Priding herself on being quicker than many of younger models on the fashion shoots that take her from South Africa to SydneyLeave a Comment
Daphne Selfe: The Way we Wore
The world’s oldest working super-model, 87-year old Daphne Selfe is an eminently practical woman. Dressed elegantly in charity shop finds, she comes from an age where discipline was key and tenacity essential. She is not one to cry over spilt milk or succumb to the inertia that can often accompany old age.
She came to modelling by chance as a young woman, despite the fact that her heart was really in working with horses. When that didn’t bear much fruit she was employed as a shop girl in Heelas in Reading (now John Lewis) and before long she began to model, continuing to do so until she married.
While bringing up her three children, Selfe worked as an extra. But at the grand old age of 70, she made her comeback on the catwalk for the fashion label Red or Dead. Her children thought it was “cool, very cool”. A shoot at Vogue followed, and representation by Models 1. “It’s always fun to dress up and prance about wearing clothes you can’t afford” she says, before telling Viv Groskop, the festival’s director, that the most she has spent recently on an item of clothing was £50 on a dress in Oxfam.
Priding herself on being quicker than many of younger models on the fashion shoots that take her from South Africa to Sydney, Scotland to Beijing, she is a consummate professional, and hopes that other older models will follow in her trailblazing wake, especially as the population of the UK continues to age while the mainstream media is increasingly filled with fashion for teenagers.
Botox is an absolute no-no. Then again, she is blessed with the most wonderful bone structure. Pressed to name the one thing she would change about herself she suggests her hands. They’re not pretty, she says, but she does value their capability.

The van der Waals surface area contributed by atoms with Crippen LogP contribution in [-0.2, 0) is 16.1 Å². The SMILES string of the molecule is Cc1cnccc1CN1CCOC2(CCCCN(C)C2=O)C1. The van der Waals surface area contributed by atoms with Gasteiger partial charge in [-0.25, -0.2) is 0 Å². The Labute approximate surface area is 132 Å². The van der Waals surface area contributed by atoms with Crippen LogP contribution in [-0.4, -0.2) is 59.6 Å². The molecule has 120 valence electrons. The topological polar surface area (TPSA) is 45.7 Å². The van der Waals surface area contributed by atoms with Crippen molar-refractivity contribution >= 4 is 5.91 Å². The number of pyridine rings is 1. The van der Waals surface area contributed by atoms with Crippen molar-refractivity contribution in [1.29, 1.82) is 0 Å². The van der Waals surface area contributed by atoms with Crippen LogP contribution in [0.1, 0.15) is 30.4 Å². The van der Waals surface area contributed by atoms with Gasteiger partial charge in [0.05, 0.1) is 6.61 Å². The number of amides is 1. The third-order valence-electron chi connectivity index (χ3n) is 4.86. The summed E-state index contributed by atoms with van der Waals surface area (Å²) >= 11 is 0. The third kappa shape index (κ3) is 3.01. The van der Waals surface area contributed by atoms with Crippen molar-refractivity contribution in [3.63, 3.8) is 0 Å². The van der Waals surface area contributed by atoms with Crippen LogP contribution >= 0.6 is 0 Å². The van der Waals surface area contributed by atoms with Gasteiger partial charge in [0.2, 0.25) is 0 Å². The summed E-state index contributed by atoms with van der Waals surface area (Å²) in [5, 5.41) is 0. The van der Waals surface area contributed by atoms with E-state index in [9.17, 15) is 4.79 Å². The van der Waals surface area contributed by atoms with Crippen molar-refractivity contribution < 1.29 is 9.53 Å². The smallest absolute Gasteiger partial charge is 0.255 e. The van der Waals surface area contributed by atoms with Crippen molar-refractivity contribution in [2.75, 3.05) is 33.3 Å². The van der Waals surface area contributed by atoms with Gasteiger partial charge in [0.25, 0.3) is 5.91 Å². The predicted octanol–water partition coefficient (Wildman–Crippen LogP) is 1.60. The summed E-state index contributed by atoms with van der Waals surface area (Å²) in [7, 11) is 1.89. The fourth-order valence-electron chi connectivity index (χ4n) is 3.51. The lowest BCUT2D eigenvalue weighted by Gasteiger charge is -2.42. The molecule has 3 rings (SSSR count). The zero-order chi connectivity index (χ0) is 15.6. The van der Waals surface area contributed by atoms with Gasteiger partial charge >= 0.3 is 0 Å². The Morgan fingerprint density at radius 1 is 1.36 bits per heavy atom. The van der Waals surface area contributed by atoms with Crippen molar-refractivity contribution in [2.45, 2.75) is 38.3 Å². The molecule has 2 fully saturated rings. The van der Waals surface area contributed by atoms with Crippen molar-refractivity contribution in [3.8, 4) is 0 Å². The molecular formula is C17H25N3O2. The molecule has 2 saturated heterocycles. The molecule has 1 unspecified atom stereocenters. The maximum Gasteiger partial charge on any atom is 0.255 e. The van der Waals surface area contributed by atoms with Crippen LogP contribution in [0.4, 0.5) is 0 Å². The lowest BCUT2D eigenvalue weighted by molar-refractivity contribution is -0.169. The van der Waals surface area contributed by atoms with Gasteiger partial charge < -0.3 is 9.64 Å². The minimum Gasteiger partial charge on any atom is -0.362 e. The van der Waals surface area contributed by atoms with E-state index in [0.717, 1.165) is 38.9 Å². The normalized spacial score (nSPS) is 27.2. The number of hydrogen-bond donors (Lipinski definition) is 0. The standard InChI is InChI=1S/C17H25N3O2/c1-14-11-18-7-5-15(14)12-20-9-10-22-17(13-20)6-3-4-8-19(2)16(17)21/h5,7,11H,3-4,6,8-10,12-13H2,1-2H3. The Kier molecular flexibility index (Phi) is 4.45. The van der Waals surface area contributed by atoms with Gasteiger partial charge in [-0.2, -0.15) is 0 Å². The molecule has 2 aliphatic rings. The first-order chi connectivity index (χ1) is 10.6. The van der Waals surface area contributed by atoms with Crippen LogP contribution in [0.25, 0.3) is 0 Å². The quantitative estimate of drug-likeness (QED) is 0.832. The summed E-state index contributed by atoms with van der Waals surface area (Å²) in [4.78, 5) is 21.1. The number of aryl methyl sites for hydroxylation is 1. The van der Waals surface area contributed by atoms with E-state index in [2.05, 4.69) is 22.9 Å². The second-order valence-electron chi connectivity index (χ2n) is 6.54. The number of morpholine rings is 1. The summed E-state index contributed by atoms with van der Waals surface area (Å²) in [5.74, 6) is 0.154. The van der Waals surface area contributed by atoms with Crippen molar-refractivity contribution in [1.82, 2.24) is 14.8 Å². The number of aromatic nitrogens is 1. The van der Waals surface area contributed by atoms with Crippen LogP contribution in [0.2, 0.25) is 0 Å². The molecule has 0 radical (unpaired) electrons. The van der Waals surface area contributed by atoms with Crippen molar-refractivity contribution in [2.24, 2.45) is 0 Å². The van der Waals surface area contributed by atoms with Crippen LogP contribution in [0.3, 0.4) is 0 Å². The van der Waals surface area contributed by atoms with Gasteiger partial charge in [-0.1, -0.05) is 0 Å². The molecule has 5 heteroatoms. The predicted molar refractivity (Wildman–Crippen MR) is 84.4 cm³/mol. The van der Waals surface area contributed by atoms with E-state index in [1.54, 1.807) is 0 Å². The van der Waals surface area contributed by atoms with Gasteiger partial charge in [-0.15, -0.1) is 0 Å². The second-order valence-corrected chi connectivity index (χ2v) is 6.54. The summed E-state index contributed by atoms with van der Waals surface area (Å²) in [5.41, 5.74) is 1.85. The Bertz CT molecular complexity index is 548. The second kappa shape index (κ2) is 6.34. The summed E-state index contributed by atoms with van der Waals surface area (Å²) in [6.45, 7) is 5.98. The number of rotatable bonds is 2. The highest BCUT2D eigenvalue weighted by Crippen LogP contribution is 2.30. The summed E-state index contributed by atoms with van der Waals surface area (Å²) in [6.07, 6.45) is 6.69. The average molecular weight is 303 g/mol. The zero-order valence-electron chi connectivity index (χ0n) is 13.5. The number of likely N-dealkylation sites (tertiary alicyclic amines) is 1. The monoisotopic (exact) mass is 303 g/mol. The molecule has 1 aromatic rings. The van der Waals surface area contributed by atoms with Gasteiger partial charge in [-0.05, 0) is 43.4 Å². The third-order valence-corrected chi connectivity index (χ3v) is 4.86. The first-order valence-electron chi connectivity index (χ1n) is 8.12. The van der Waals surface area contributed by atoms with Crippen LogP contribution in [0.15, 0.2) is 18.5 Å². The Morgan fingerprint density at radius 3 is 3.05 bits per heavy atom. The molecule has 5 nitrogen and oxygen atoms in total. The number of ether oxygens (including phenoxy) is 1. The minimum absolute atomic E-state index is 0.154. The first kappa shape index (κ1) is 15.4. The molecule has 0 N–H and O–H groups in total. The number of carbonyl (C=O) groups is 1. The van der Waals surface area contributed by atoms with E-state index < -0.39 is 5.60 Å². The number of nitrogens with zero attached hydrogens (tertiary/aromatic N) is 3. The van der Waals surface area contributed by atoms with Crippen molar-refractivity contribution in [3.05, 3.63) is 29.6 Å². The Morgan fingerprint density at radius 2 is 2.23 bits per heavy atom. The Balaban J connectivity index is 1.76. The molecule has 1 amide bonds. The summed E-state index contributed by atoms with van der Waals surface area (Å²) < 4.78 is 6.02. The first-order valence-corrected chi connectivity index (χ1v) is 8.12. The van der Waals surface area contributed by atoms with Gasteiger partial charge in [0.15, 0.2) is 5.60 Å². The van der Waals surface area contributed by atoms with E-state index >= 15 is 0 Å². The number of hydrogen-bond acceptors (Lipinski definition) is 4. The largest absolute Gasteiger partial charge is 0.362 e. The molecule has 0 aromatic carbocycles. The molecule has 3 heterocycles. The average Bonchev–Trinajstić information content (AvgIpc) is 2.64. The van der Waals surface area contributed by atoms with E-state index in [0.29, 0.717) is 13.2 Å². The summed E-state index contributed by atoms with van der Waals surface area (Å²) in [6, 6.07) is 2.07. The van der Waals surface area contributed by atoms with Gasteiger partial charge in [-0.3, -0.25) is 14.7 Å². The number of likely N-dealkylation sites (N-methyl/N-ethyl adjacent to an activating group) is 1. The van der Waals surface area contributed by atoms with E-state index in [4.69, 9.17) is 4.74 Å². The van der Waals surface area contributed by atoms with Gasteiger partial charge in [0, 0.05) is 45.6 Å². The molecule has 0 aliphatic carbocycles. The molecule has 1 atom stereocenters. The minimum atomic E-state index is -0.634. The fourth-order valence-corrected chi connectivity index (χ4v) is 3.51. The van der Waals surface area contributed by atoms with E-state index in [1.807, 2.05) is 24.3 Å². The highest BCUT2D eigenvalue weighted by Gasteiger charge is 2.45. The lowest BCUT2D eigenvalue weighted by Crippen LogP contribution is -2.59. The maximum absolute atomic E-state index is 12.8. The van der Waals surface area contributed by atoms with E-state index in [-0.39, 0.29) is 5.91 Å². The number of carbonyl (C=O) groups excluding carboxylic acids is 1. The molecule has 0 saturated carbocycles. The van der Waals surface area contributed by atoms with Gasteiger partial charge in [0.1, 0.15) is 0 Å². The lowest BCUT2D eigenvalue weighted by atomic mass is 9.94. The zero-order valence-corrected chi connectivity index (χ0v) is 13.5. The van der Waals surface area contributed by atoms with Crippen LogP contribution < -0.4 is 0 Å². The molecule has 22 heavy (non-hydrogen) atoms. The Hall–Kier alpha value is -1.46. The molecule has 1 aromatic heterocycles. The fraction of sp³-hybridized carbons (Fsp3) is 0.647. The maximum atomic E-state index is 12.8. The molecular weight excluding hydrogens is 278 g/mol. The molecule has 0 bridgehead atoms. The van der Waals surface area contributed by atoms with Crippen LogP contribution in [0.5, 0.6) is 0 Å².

She struggled to find a publisher for her book, partly for its lack of sensationalism. A keen diary-keeper from the age of 17, she had a lot of material to drawn upon, not least the fall into poverty by her middle class family that saw them move from a house staffed with six servants to a small flat in Muswell Hill. That, as with most else it would seem, Selfe takes in her stride.
She swears by a lifestyle that celebrates good health above all else, born of a childhood where rationining was the norm for many years. “I exercise every day. I do yoga, keep-fit, Pilates and ballet. Discipline is what you need. You have to eat the right things. I eat a little of everything and I make all my own food. And drink a lot of water.” Her distinctive long grey hair, which “makes me look like a hag” she admits, when not styled for a shoot, is seldom cut by the hairdresser.
Yet, she does admit to owning a pair of trousers with an elasticated waist. That is, as one might expect of Selfe, a matter-of-fact decision: “When you shrink during the day, as you do with age, your waist has to go somewhere. So elasticated waists are marvellous. In the morning, you’re tall; in the evening, you’re fat.” Hard to believe this of Selfe, but if you like her straight-talking approach there’s plenty more good advice on her website for all of us who’d like to walk a little taller.
The Independent Bath Literature Festival Friday 26 Feb – Sunday 6 March 2016